And the answer is I got hooked. After decades working in television, I was looking for stories that aren’t being told. I came across an article about a group of people diagnosed with mental disorders that were going to weekly meetings, 12 step style. I researched the mental rights movement and I started wondering why we weren’t talking more about the issues they were raising. I called David Oaks and when I got off the phone, my hands were shaking. I met a guy, diagnosed bi polar who told me, “all I have to do to get committed is make 2 doctors nervous…do you know how easy that is?” And then he described how devastating it was to be told that you cannot trust yourself anymore. Your mind, your mission control will have to be run by someone else.
Hmmm. Who decides that? And how?Read More
This series of seven 90-minute webinars will feature presentations by people with “expertise by lived experience,” psychiatrists, and other professionals on a topic of critical importance: What do we know about withdrawal from psychiatric medications? The educational purpose of the series is to present information and insights that arise:
As is well known, the pharmaceutical industry has long funded CEU and CME curriculums, and given that funding influence, such curriculums have paid little attention to psychiatric drug withdrawal. Mad in America Continuing Education does not receive any corporate funding for its online seminars, and thus this seven-seminar course will be one of the first online continuing education courses on psychiatric drug withdrawal that is free from such corporate funding.
This MIA course is not designed to provide advice to individuals who are seeking to taper from their medications. Instead, it is designed to explore the risks and rewards of doing so and methods for doing so successfully. It is also designed to identify the many shortcomings in our medical and societal knowledge about withdrawing from psychiatric drugs.
A unique aspect of this course is that it begins and ends with seminars featuring a panel of “experts by experience”—those who have personal experience withdrawing from psychiatric medications and who are now engaged in promoting knowledge about this subject in one manner or another.
The cost of the seven-seminar course is $100. However, there is an early-bird price of $50 for the first 75 students that register. The early-bird coupon code is EARLYBIRD.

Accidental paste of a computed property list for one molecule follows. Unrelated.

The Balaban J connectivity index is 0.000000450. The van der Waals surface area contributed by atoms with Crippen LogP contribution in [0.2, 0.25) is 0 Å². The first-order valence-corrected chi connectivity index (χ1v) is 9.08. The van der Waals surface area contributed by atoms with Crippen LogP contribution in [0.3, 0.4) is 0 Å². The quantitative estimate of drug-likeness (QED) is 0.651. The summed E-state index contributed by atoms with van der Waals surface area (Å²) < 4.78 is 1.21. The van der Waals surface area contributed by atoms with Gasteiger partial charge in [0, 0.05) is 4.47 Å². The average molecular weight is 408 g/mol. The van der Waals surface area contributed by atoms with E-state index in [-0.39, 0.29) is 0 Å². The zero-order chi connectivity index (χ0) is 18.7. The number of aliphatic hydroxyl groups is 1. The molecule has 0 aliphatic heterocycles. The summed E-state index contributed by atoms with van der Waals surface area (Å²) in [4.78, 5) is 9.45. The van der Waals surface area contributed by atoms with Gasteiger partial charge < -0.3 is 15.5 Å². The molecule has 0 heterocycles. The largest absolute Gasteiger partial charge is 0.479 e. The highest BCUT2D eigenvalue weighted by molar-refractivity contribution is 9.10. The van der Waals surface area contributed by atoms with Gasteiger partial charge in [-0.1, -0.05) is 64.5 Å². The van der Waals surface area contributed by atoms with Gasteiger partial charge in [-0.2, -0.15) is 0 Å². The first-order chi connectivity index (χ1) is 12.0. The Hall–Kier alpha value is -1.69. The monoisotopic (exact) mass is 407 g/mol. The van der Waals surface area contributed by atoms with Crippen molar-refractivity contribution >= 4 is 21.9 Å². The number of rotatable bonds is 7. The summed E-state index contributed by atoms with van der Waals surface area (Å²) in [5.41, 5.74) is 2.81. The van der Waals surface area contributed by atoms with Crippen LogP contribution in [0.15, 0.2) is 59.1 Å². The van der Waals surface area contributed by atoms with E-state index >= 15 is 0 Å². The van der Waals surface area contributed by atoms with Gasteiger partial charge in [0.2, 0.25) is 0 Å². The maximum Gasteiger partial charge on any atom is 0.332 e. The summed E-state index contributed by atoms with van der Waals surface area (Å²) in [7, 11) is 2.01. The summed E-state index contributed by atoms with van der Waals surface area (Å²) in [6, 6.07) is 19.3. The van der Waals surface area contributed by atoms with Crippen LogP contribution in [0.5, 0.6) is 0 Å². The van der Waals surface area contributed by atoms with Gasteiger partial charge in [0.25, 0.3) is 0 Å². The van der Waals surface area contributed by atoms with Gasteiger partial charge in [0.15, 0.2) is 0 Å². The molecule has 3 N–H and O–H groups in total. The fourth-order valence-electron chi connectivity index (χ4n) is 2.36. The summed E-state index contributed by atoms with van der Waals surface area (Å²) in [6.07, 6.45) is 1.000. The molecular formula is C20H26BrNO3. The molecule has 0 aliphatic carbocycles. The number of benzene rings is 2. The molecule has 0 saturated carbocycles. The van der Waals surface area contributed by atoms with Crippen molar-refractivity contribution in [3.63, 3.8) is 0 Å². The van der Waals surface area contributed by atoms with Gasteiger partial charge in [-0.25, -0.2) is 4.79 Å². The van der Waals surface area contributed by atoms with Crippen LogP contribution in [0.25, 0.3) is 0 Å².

Non-professionals who cannot afford these fees can apply for a scholarship.
Each seminar will offer one CEU, and thus seven CEUs for the complete course. (Pending approval.)
ALL TIMES ARE FOR THE LIVE WEBINARS BUT RECORDINGS WILL BE POSTED 2 DAYS AFTERWARDS TO ASSURE AVAILABILITY TO ALL REGISTRANTS
October 24, 2017: Experts by experience
9:30 pm GMT, 5:30 pm Eastern, 4:30 pm Central, 3:30 pm Mountain, 2:30 pm Pacific
Emily Cutler will moderate a panel of three individuals, Dina Tyler, Oryx Cohen and Jocelyn Pedersen, who have successfully withdrawn from psychiatric medications. They will tell of their experiences doing so and also describe their ongoing efforts to provide support to others seeking to taper from the drugs.
November 14, 2017: Antipsychotic withdrawal/reduction in a public mental health setting
7:30pm GMT, 2:30 pm Eastern, 1:30 pm Central, 12:30 pm Mountain, 11:30 am Pacific
Psychiatrist Sandra Steingard presents on research that provides an evidence-based rationale for supporting patients to taper from antipsychotics. She will discuss some of the challenges psychiatrists face when they are open to tapering and discuss her 5-years of experience of using a collaborative decision model that supports public mental health clients in deciding whether to reduce their dose of neuroleptic drugs.
December 12, 2017: Medication reduction and wellness
7:30pm GMT, 2:30 pm Eastern, 1:30 Central pm, 12:30 pm Mountain, 11:30 am Pacific